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Comments - What's a good plant for the shower/bathroom?

Anonymous on Dec 01, 2011:

Peace lily is great for high humidity so are these, Fittonia, Baby's Tears, Polka Dot Plant, Parlor Palm, Spider Plant, or Pothos. I've got a great fittonia! A Terrarium would also be a good choice for a bathroom because they don't take up much space. I Hope this helps! :)

whitney on Jul 26, 2010:

thank you all so much! you're full of wonderful answers. i just moved into a house with a big frosted glass window in every shower, and we're in new mexico so the sun is nice and bright.

off to the nursery tomorrow!

binary_pattern on Dec 14, 2006:

i am really surprised that nobody has suggested orchids.  i don't own any myself, but i understand that their main requirements are humidity and superior drainage.  so if you plant it in the right medium (which is not always dirt with orchids -- look into it), the bathroom should be an ideal surrogate for the rain forest.

jasimar on Dec 06, 2006:

I had a spider plant there for the longest time.  Wasn't intentional, I was painting and it just wound up there.  

DIY Maven on Nov 20, 2006:

I've got just the plant! And I know it will work for you because my mother-in-law has had one in her bathroom in her basement for years and she has a brown thumb! A Christmas catus. They are slow growers, but they flower beautifully around this time of year. I have one in my bathroom as well. It does get some southern light, but the plant is about four feet back from the window. Mom's is on the window ledge--one of those short and skinny basement jobs--but it is west facing. My grandmother always kept hers at  north or east facing windows. The only thing to remember is if you want them to bloom, which I would highly recommend, they can't have any artificial light that is longer than the natural hours of the day. So they don't flower in kitchens, generally, because there are always lights on in the kitchen at night. Also, to really get a good bloom, setting them outside in the shade during the summer is the way to go. Also, they can take some abuse, water-wise. I water mine maybe once a week or less. Good luck with whatever you choose!! BTW, the most indestructable plant is the Mother-in-law tongue. (Ironic, considering the beginning of this comment.) My houseplant book says it is the "closest thing to an artificial plant." Ha!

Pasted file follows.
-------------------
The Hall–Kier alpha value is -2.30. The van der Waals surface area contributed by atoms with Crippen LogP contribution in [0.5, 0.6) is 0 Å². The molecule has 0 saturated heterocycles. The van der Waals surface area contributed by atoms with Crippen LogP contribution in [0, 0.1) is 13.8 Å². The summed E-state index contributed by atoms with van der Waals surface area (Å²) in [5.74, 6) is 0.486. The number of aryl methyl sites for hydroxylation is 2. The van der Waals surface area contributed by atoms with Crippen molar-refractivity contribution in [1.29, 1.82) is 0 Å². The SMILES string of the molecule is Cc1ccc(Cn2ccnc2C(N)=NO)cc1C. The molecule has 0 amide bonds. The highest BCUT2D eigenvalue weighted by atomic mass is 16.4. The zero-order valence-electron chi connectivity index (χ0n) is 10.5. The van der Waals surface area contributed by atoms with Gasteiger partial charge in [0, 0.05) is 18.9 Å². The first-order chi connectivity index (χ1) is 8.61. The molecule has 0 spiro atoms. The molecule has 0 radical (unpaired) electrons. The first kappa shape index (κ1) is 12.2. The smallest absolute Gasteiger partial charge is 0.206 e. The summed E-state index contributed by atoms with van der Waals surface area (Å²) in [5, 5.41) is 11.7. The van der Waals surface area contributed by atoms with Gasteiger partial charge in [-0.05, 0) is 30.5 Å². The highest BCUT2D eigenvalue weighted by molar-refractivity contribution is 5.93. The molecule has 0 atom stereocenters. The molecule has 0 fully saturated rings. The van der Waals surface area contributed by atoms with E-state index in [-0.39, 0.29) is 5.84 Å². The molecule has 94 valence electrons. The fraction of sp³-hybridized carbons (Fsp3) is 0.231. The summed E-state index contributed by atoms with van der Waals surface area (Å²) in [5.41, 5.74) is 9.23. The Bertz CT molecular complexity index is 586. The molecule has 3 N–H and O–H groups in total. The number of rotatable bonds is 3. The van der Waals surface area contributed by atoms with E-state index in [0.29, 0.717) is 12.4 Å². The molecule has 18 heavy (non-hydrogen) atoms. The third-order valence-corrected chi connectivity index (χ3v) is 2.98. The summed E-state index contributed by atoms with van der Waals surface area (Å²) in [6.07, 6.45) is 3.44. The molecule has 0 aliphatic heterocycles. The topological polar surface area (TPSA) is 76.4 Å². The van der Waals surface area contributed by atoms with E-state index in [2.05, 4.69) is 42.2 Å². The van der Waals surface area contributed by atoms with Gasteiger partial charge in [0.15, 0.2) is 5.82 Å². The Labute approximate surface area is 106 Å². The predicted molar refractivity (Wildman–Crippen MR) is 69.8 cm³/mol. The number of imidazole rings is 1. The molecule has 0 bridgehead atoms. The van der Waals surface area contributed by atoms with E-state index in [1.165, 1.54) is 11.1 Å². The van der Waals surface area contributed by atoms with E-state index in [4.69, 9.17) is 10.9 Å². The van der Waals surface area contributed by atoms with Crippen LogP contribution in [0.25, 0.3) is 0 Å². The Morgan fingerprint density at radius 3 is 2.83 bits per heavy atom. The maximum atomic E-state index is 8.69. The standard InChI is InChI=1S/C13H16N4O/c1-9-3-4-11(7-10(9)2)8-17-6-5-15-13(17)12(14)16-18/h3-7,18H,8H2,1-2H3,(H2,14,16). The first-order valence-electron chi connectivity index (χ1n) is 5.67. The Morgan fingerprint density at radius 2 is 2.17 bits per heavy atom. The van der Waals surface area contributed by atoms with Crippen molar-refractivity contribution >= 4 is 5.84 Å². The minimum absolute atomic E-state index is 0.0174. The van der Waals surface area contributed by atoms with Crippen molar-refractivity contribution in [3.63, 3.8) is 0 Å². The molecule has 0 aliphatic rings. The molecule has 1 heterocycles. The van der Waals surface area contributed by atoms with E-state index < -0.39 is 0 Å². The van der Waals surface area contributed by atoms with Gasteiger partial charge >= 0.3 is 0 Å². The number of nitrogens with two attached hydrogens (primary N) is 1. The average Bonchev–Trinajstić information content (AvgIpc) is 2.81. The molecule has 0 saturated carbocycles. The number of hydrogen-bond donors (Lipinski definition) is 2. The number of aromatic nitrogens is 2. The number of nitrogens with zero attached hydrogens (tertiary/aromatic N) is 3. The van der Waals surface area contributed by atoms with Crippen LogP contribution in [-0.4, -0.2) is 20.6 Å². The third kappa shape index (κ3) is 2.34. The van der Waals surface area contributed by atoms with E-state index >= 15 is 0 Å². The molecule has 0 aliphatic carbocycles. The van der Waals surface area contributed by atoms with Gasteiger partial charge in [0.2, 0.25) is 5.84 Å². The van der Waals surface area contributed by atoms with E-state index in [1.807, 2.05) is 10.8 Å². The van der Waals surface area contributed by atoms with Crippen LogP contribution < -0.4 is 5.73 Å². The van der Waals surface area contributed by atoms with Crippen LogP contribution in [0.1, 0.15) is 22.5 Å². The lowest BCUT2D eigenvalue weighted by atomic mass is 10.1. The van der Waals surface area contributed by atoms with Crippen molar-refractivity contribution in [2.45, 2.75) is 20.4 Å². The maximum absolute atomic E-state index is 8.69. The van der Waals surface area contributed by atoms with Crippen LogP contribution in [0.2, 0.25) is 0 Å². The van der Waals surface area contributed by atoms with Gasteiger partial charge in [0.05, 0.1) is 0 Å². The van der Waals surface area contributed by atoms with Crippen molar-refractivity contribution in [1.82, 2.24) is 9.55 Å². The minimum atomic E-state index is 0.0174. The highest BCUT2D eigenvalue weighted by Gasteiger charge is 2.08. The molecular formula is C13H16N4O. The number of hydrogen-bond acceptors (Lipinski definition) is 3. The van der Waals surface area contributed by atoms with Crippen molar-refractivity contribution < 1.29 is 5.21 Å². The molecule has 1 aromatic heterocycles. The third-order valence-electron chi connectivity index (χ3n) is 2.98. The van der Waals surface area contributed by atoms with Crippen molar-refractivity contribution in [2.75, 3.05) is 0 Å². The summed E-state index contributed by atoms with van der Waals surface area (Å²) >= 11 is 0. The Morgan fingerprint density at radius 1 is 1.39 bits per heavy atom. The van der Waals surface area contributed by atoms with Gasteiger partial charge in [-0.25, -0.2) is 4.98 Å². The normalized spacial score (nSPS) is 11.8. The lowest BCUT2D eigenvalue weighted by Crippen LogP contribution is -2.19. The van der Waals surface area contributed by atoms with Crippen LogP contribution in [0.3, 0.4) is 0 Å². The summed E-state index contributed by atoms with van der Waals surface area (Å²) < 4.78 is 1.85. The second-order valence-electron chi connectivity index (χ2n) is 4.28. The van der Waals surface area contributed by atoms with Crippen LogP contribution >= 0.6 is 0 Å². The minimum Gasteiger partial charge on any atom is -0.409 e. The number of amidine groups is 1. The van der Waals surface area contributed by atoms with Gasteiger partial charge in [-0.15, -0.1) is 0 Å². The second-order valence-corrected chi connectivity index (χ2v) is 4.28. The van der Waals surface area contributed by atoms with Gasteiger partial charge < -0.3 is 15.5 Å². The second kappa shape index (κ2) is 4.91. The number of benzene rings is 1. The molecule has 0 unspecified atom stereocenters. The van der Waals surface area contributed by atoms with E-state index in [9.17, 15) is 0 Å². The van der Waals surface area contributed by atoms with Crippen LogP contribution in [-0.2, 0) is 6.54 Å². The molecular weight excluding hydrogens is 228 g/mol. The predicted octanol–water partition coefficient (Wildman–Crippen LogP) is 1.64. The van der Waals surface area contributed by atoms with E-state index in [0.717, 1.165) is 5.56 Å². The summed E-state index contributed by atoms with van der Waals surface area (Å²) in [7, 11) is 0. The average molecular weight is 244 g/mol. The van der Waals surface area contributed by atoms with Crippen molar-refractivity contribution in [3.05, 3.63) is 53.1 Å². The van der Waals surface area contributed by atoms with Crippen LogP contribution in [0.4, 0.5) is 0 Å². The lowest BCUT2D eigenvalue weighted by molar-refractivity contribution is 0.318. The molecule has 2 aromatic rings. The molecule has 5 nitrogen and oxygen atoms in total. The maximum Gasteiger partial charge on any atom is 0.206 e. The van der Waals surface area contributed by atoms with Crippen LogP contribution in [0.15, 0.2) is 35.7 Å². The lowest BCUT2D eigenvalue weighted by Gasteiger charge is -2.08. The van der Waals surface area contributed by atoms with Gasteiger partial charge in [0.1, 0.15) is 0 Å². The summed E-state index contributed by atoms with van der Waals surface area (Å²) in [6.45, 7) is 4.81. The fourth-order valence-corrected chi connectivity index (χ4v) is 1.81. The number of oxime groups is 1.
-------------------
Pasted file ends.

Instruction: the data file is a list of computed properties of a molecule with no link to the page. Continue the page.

leecorrina on Nov 20, 2006:

I know Pothos is sometimes ridiculed as "plant for dummies", but I do love it for its heartiness and easy lush green-ness.  I posted a pic of our bathroom pothos for you (in my Curbly pics, in case I goofed the link).  It seems to be doing pretty well. Though there is a window, it's not super bright in there and our other ones in darker places seem to do fine too.

celee on Nov 20, 2006:

peace lilies work really well in the bathroom in low light conditions.  i have one at home and it's been happy for the past year (

Sydney on Nov 19, 2006: